Miami Arena Deal Entangled In Lawsuit Battle
Written by Eric Kalis on September 21, 2006
By Eric Kalis
The once-apparently inevitable sale of the Miami Arena has taken a messy turn — owner Glenn Straub responded Monday to a lawsuit from potential buyers seeking to force a sale with a countersuit saying they’d misled him and broken their agreement.
After developer Scott Silver’s company, Miami Place LLC, filed suit in Miami-Dade Circuit Court on Sept. 13 alleging that Mr. Straub improperly terminated a deal to sell the arena to Mr. Silver’s group for $50 million, Mr. Straub’s ownership group, Arena Ventures LLC, countersued for breach of contract, seeking damages totaling at least $65 million.
Mr. Silver’s Palmetto Bay company, Grouper Financial, is also listed as a defendant in the countersuit.
The legal standoff could hinder chances to build a baseball stadium for the Florida Marlins directly south of the arena on parcels between Northwest Seventh and Fifth streets. Most of that space is owned by railroad company Florida East Coast Industries.
Team officials have met with Major League Baseball representatives to discuss the possibility of moving the Marlins from Dolphin Stadium near the Broward County line to downtown Miami.
According to Mr. Straub’s lawsuit, Miami commercial Realtor Edie Laquer and Mr. Silver made the deal July 26 under false pretenses and broke a confidentiality agreement by revealing details of the agreement to "various third parties" such as Major League Baseball officials, ex-Internet mogul Jim Clark and a Miami Herald reporter.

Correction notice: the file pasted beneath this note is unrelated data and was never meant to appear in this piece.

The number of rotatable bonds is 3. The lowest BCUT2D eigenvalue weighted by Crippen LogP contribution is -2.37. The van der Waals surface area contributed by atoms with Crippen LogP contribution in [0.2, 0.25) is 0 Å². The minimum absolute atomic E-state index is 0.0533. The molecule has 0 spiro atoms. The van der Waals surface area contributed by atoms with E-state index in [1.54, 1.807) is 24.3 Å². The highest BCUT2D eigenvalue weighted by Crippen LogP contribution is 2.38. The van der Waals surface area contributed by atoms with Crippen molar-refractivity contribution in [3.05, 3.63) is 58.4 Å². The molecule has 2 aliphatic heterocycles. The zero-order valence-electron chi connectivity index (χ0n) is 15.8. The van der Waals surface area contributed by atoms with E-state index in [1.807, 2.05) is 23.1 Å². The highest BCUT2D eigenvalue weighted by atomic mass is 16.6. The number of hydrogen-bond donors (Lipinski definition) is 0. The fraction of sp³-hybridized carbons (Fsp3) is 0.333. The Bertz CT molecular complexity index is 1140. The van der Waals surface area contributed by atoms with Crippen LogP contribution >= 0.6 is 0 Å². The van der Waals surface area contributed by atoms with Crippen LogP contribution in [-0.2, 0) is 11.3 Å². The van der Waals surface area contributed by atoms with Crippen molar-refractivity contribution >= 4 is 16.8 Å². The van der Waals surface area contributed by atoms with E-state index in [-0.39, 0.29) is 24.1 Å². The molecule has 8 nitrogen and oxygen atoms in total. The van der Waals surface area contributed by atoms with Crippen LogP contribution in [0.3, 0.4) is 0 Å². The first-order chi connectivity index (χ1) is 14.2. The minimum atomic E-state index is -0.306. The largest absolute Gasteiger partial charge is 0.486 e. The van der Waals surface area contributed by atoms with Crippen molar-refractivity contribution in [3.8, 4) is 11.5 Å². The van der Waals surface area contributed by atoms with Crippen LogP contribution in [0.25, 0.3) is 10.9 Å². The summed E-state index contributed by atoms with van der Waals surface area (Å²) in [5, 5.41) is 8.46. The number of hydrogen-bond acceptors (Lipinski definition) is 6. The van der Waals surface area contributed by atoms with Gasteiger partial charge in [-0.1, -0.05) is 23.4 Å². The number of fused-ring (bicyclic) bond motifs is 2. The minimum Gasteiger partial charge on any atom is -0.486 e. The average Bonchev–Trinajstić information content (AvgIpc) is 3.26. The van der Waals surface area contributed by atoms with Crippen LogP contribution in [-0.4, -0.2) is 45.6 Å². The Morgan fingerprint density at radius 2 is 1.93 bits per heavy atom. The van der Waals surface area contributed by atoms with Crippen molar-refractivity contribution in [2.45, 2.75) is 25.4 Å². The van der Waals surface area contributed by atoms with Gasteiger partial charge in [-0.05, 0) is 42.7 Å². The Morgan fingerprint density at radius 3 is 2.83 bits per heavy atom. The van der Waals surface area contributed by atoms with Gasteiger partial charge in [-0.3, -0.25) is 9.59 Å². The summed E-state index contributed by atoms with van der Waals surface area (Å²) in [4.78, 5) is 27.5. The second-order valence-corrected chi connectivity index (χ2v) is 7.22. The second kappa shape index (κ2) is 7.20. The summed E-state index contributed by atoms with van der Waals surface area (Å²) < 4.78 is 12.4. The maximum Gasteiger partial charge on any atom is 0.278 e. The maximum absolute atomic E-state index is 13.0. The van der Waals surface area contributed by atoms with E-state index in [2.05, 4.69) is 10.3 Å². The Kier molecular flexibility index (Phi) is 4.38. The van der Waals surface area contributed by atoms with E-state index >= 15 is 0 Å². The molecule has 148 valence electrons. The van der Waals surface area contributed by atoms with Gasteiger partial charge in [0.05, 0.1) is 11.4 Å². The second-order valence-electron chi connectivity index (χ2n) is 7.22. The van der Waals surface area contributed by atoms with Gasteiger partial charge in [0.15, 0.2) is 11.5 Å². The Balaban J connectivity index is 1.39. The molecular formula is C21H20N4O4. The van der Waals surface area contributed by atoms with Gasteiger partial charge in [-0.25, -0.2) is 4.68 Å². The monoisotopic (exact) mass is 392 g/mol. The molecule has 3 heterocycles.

Despite assuring Mr. Straub that Mr. Silver was serving as a lawyer for an undisclosed French investor who wanted to buy and operate the arena, the lawsuit states, Mr. Silver’s group approached several potential buyers in an effort to flip the property quickly.
Once Mr. Straub discovered that, the suit states, he sent a letter to Mr. Silver’s group — which had made a $500,000 deposit — on Sept. 11 terminating the sale. Two days later, Mr. Silver’s group sued to demand completion of the sale.
Several calls to Ms. Laquer and Mr. Silver were not returned.
Mr. Straub, who purchased the money-losing arena from the City of Miami for $28 million in 2004, said Tuesday that he wanted to take the matter to an independent arbitrator until he found out that his group was being sued.
"We do not have to sue people to get things done," Mr. Straub said. "We were attempting to seek a lower-profile solution, and then they put together this Mickey Mouse suit. People do devious things. … Maybe they want their names in the newspaper."
When he asked members of Mr. Silver’s group about meetings with Major League Baseball officials, they refused to answer his questions, which "violated the direct integrity" of the agreement, Mr. Straub said.
Mr. Straub said he is willing to talk to Major League Baseball officials about selling them some of the land he owns. "We are not obstructing baseball," Mr. Straub said. "If Major League Baseball wants to talk, that is fine. They will need somebody to build the stadium."